Published By: Bonnier Books
Released On: 09/06/2022
When Libby Nicholls arrives in London, broken-hearted and with her life in tatters, the first person she meets on the bus is elderly pensioner Frank. He tells her about the time in 1962 he met a girl on the number 88 bus with beautiful red hair just like her own. They made plans for a date, but Frank lost the ticket with her number written on it. For the past sixty years, he’s ridden the same bus trying to find her.
Libby is inspired by the story and, with the help of an unlikely companion, she makes it her mission to continue Frank’s search. As she begins to open her guarded heart to strangers and new connections, Libby’s tightly controlled world expands. But with Frank’s dementia progressing quickly, their chance of finding the girl on the 88 bus is slipping away . . .
More than anything, Libby wants Frank to see his lost love one more time. But their quest also shows Libby just how important it is to embrace her own chance for happiness – before it’s too late.
Thanks to NetGalley and Bonnier Books for the advanced copy of this title in return for an honest review.
This is such a wonderful book I read it all in one sitting, I just couldn’t bear to part with the characters and the world Freya Sampson had created. It’s such a normal, everyday world, but with an added spark. There’s a warmth to the story, to the characters, to their journey that you can’t help but be pulled into.
This is Freya’s second book (I haven’t read her first) and yet it feels like it’s something she has been honing for years; the writing is glorious. She is definitely going to be an author I keep my eye on in the future.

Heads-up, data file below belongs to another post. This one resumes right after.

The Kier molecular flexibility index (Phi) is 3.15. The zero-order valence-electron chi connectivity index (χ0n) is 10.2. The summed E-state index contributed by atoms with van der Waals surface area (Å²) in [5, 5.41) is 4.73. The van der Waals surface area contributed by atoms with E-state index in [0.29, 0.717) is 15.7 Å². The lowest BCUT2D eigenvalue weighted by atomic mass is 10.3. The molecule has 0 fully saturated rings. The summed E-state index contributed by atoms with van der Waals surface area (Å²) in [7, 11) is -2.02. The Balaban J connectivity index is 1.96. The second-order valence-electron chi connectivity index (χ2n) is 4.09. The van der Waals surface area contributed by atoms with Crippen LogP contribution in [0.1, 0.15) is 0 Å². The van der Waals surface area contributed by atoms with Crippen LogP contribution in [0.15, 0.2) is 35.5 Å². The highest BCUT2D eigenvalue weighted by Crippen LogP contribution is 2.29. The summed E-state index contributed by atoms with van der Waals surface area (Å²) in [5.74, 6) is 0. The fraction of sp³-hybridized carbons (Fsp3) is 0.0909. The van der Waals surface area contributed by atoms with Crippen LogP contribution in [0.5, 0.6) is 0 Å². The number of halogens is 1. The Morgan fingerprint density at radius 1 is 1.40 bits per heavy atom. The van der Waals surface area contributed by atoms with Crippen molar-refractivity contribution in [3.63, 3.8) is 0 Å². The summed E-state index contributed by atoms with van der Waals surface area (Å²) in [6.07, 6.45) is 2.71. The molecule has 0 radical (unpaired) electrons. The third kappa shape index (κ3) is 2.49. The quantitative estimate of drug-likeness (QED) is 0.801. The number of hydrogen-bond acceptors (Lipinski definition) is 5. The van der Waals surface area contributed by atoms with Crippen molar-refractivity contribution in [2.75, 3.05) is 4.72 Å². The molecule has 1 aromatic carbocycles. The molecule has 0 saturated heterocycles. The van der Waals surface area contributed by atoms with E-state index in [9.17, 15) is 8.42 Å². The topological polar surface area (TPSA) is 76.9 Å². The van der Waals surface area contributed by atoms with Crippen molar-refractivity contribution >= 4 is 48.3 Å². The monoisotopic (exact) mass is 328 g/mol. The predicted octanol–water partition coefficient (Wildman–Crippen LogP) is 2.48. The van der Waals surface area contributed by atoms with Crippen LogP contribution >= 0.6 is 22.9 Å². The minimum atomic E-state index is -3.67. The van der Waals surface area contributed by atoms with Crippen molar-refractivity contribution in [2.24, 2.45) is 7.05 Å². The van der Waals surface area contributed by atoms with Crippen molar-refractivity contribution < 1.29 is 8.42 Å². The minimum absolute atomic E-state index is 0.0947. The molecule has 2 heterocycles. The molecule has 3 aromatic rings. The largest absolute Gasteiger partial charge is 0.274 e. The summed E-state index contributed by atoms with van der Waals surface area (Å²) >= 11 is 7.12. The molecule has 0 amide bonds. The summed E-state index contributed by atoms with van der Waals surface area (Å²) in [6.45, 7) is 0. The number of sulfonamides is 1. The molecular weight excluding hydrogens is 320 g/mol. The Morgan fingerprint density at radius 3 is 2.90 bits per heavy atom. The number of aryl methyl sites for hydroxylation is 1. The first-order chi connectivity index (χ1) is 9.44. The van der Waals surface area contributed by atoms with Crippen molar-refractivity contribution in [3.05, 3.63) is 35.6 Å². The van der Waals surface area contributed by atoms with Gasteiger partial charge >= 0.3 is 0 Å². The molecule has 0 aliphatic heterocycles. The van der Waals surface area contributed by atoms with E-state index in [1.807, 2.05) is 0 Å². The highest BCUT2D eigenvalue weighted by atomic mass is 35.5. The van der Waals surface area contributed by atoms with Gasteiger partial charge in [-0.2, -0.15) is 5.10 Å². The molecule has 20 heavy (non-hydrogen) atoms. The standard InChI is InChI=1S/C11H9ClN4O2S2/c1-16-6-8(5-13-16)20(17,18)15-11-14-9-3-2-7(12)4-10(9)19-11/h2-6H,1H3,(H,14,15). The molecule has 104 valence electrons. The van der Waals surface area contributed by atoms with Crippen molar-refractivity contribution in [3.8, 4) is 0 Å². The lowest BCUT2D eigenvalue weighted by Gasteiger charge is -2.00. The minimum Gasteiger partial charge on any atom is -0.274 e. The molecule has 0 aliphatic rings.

Most of the action is set in London, a city I know reasonably well seeing as I live a 20-minute train ride away, but she’s depicted it so well that it feels like a different world. I’ve been to Piccadilly Circus, I’ve been to the art galleries, and yet I have never seen them in the light Freya has created here.
Frank is possibly one of the cutest fictional characters I’ve come across. He’s got his problems but his whole life has been focussed on finding the woman he fell in love with sixty years ago. In another author’s hands, this might have sounded a bit creepy, but there’s a tenderness here. Freya has hit the right balance between believable and sweet. There’s an old-fashioned quality about Frank; he reminds me of the way people used to talk about gentlemen in the early-mid 1900’s. He’s charismatic and kind and loving and sincerely hopeful. The main character of Libby is very well written too. I identified with her on so many levels, and she coped with so many things being thrown at her, juggling so many different plates that she’s a very inspiring character. There’s a cast of supporting characters such as Dylan (the caring but closed-off punk), Rebecca (her perfectly polished sister), Pauline (her overbearing and controlling mother), Simon (her meddling ex), Hector (her energetic but loving nephew) and a whole lot more besides; some have small parts and others have large, but they all perfectly compliment Libby and Frank’s story.
This has caused the very definition of a book hangover. I have so many other books waiting to be picked up and read, but I’m not quite ready to leave the world that Freya has created. It’s a love story, a rom-com but with a difference. It’s got so many layers to it that it entertains you, fills you with joy, makes you think, makes you cry, and overall, makes you happy and fills you with hope.